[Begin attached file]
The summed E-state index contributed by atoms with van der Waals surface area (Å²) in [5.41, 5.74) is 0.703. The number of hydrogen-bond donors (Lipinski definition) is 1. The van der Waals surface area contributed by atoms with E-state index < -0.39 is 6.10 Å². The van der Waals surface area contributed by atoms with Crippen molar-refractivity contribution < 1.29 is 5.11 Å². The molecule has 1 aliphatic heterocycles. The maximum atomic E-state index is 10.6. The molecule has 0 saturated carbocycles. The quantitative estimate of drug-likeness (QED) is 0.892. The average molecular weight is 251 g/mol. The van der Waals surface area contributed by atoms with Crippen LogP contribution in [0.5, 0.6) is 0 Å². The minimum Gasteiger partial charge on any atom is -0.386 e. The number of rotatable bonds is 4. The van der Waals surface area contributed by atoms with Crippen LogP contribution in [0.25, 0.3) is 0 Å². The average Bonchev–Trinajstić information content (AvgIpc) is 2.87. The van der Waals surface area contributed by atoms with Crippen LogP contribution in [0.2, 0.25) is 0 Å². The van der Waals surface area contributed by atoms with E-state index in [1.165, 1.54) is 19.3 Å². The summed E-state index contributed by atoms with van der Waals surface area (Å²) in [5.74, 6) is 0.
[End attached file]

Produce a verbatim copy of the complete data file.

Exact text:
The summed E-state index contributed by atoms with van der Waals surface area (Å²) in [5.41, 5.74) is 0.703. The number of hydrogen-bond donors (Lipinski definition) is 1. The van der Waals surface area contributed by atoms with E-state index < -0.39 is 6.10 Å². The van der Waals surface area contributed by atoms with Crippen molar-refractivity contribution < 1.29 is 5.11 Å². The molecule has 1 aliphatic heterocycles. The maximum atomic E-state index is 10.6. The molecule has 0 saturated carbocycles. The quantitative estimate of drug-likeness (QED) is 0.892. The average molecular weight is 251 g/mol. The van der Waals surface area contributed by atoms with Crippen LogP contribution in [0.5, 0.6) is 0 Å². The minimum Gasteiger partial charge on any atom is -0.386 e. The number of rotatable bonds is 4. The van der Waals surface area contributed by atoms with Crippen LogP contribution in [0.25, 0.3) is 0 Å². The average Bonchev–Trinajstić information content (AvgIpc) is 2.87. The van der Waals surface area contributed by atoms with Crippen LogP contribution in [0.2, 0.25) is 0 Å². The van der Waals surface area contributed by atoms with E-state index in [1.165, 1.54) is 19.3 Å². The summed E-state index contributed by atoms with van der Waals surface area (Å²) in [5.74, 6) is 0.